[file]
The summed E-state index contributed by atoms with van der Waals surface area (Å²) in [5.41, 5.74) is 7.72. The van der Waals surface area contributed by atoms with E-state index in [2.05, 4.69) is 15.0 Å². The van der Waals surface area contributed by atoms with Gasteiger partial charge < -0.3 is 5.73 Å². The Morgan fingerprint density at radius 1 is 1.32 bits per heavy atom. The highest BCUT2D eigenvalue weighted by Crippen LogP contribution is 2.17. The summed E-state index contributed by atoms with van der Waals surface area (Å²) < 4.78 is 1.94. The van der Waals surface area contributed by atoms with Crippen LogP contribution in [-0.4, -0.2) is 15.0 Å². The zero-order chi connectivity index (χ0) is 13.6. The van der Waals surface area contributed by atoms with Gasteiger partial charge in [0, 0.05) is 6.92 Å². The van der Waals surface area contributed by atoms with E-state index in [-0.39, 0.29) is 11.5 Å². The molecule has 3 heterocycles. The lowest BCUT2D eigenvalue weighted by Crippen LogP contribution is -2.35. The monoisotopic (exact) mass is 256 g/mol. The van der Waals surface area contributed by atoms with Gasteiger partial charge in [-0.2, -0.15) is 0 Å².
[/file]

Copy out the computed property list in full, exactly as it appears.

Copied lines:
The summed E-state index contributed by atoms with van der Waals surface area (Å²) in [5.41, 5.74) is 7.72. The van der Waals surface area contributed by atoms with E-state index in [2.05, 4.69) is 15.0 Å². The van der Waals surface area contributed by atoms with Gasteiger partial charge < -0.3 is 5.73 Å². The Morgan fingerprint density at radius 1 is 1.32 bits per heavy atom. The highest BCUT2D eigenvalue weighted by Crippen LogP contribution is 2.17. The summed E-state index contributed by atoms with van der Waals surface area (Å²) < 4.78 is 1.94. The van der Waals surface area contributed by atoms with Crippen LogP contribution in [-0.4, -0.2) is 15.0 Å². The zero-order chi connectivity index (χ0) is 13.6. The van der Waals surface area contributed by atoms with Gasteiger partial charge in [0, 0.05) is 6.92 Å². The van der Waals surface area contributed by atoms with E-state index in [-0.39, 0.29) is 11.5 Å². The molecule has 3 heterocycles. The lowest BCUT2D eigenvalue weighted by Crippen LogP contribution is -2.35. The monoisotopic (exact) mass is 256 g/mol. The van der Waals surface area contributed by atoms with Gasteiger partial charge in [-0.2, -0.15) is 0 Å².